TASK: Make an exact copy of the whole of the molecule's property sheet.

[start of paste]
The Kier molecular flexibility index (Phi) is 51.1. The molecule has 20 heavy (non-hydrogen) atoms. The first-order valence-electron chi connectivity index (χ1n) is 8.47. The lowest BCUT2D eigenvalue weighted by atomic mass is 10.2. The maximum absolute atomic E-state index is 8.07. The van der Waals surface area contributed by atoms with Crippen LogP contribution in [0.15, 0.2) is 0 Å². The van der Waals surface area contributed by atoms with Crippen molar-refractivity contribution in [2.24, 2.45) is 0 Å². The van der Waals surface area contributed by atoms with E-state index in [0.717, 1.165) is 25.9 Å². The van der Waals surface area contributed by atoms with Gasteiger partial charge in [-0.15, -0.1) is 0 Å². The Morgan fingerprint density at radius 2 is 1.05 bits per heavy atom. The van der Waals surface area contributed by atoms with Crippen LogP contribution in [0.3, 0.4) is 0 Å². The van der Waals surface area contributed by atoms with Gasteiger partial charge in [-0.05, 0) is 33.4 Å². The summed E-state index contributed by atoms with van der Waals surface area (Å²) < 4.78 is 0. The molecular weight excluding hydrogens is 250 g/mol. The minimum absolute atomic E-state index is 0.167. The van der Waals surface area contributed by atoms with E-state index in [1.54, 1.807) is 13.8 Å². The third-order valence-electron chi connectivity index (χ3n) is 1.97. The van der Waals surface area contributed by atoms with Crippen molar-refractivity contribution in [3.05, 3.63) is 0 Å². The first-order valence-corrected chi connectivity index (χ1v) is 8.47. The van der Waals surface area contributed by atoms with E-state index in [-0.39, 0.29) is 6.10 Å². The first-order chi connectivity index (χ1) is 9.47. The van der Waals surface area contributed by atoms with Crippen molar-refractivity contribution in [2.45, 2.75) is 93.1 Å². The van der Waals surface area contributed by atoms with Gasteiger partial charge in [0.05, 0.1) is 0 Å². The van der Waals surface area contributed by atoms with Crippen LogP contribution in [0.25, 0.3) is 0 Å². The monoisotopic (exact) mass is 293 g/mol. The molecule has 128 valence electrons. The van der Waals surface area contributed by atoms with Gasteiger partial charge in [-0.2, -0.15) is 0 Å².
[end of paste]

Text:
The Kier molecular flexibility index (Phi) is 51.1. The molecule has 20 heavy (non-hydrogen) atoms. The first-order valence-electron chi connectivity index (χ1n) is 8.47. The lowest BCUT2D eigenvalue weighted by atomic mass is 10.2. The maximum absolute atomic E-state index is 8.07. The van der Waals surface area contributed by atoms with Crippen LogP contribution in [0.15, 0.2) is 0 Å². The van der Waals surface area contributed by atoms with Crippen molar-refractivity contribution in [2.24, 2.45) is 0 Å². The van der Waals surface area contributed by atoms with E-state index in [0.717, 1.165) is 25.9 Å². The van der Waals surface area contributed by atoms with Gasteiger partial charge in [-0.15, -0.1) is 0 Å². The Morgan fingerprint density at radius 2 is 1.05 bits per heavy atom. The van der Waals surface area contributed by atoms with Crippen LogP contribution in [0.3, 0.4) is 0 Å². The van der Waals surface area contributed by atoms with Gasteiger partial charge in [-0.05, 0) is 33.4 Å². The summed E-state index contributed by atoms with van der Waals surface area (Å²) < 4.78 is 0. The molecular weight excluding hydrogens is 250 g/mol. The minimum absolute atomic E-state index is 0.167. The van der Waals surface area contributed by atoms with E-state index in [1.54, 1.807) is 13.8 Å². The third-order valence-electron chi connectivity index (χ3n) is 1.97. The van der Waals surface area contributed by atoms with Crippen molar-refractivity contribution in [3.05, 3.63) is 0 Å². The first-order valence-corrected chi connectivity index (χ1v) is 8.47. The van der Waals surface area contributed by atoms with E-state index in [-0.39, 0.29) is 6.10 Å². The first-order chi connectivity index (χ1) is 9.47. The van der Waals surface area contributed by atoms with Crippen molar-refractivity contribution in [2.45, 2.75) is 93.1 Å². The van der Waals surface area contributed by atoms with Gasteiger partial charge in [0.05, 0.1) is 0 Å². The van der Waals surface area contributed by atoms with Crippen LogP contribution in [0.25, 0.3) is 0 Å². The monoisotopic (exact) mass is 293 g/mol. The molecule has 128 valence electrons. The van der Waals surface area contributed by atoms with Gasteiger partial charge in [-0.2, -0.15) is 0 Å².